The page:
The kitchen is very often the heart of the home. It’s a place where laughter is shared, feasts are created and families unite. According to environmentally-friendly insurer, ibuyeco, the kitchen is also one of the best places to start reducing your environmental impact.
Bradley Du Chenne, spokesperson for ibuyeco says: “Transforming your kitchen into an eco-conscience one is neither costly nor complicated. In fact, by doing so, you can actually save money.”
ibuyeco offers tips on making the transition to a more environmentally friendly way of life:
• Use the dishwasher instead of hand washing. As counter-instinctual as this may sound, a dishwasher uses only half the energy, 37% less water and less soap than hand washing dishes does. However, if you fill up one sink with water for washing, and another sink for rinsing, as opposed to letting the water run, you will use half the water a regular dishwasher uses.
• Choose an oven with a self-cleaning option. Whether gas or electric, self-cleaning ovens have higher levels of insulation, resulting in more efficient cooking.
• Replace appliances with energy efficient models. Although you may have to pay a bit more for new fridges, freezers, washing machines and tumble dryers, the cost should be recouped through the reduction in your energy bills. Energy efficient models need less electricity to do the same job as older appliances.
• Reduce the number of unnecessary gadgets. A quick scan through your kitchen cabinets would reveal dusty gizmos that are probably never used. You can pass these on to somebody who might otherwise have bought new appliances, therefore saving emissions from the energy needed to make, transport and package the item.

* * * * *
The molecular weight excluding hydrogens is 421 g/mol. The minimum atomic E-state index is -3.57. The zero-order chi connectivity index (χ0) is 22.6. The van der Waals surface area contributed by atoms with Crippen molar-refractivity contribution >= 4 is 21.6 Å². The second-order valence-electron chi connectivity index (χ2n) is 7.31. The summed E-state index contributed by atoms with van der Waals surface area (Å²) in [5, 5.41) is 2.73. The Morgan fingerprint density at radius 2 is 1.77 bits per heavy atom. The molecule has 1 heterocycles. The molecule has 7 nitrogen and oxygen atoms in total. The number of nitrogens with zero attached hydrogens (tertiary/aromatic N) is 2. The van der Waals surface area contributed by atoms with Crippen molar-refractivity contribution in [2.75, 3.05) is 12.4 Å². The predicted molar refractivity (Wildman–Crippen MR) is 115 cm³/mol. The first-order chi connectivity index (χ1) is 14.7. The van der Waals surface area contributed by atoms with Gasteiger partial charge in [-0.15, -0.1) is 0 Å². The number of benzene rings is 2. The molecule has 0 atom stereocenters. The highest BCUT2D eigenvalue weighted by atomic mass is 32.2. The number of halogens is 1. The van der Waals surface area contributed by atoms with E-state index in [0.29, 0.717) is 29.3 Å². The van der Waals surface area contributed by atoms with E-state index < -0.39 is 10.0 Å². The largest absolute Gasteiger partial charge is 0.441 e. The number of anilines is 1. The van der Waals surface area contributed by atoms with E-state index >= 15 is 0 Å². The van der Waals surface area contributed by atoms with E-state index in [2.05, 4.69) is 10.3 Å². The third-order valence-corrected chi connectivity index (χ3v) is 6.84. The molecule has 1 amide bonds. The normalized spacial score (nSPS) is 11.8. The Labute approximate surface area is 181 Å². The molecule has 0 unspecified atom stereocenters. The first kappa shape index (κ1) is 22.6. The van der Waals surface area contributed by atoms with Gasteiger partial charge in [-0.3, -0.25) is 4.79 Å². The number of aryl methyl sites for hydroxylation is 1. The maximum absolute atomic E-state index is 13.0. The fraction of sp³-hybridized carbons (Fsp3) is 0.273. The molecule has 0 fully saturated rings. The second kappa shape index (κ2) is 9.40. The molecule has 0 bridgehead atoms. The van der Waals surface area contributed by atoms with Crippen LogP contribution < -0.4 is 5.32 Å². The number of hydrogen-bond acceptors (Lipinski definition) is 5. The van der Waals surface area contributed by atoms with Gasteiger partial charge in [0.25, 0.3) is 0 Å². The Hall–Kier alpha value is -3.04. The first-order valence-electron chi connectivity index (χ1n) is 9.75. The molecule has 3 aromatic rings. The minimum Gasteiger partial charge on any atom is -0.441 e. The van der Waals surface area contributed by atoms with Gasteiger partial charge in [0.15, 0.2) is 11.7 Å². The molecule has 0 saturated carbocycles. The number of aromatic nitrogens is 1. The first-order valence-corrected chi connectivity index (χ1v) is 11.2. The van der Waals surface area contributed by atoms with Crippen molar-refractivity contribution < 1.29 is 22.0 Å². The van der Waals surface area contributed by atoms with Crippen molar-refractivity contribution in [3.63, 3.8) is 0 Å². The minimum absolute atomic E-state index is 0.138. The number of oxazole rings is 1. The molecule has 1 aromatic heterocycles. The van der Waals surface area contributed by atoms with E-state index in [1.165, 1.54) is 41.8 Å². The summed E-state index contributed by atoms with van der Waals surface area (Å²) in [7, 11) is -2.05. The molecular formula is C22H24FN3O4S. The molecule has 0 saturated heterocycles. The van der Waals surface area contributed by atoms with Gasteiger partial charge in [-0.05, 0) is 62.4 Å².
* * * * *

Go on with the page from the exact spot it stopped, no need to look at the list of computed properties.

• Do not use Teflon-coated cookware. Some of the chemicals used in Teflon are toxic and have been linked to female infertility and flu-like symptoms in people when heated in an enclosed area. Scratched Teflon pans are considered to be a potential health hazard.
• Wash only full loads. This makes your washing machine more efficient, saves energy from doing one wash instead of multiple, smaller washes, and also reduces the amount of washing powder you use. Also, choose a lower temperature for the cycle.
• Make use of SA’s bright sunshine. Tumble dryers consume huge amounts of energy, and as a result, add considerably to energy bills. Try drying clothes on a washing line during sunny or windy weather, or on drying racks in your home.
• Recycle or reuse old pots and pans. Donate your old pots and pans to a charity, as this will extend their useful life and keep them out of landfills.
“These suggestions can greatly help you make your living space more environmentally sound. Just attempting a few of these tips will help you achieve a greener lifestyle that can be passed on for your children and their children to enjoy,” concludes Du Chenne.
Photos credit to Caramello’s and the Brotherly Love for Coffee and Pastry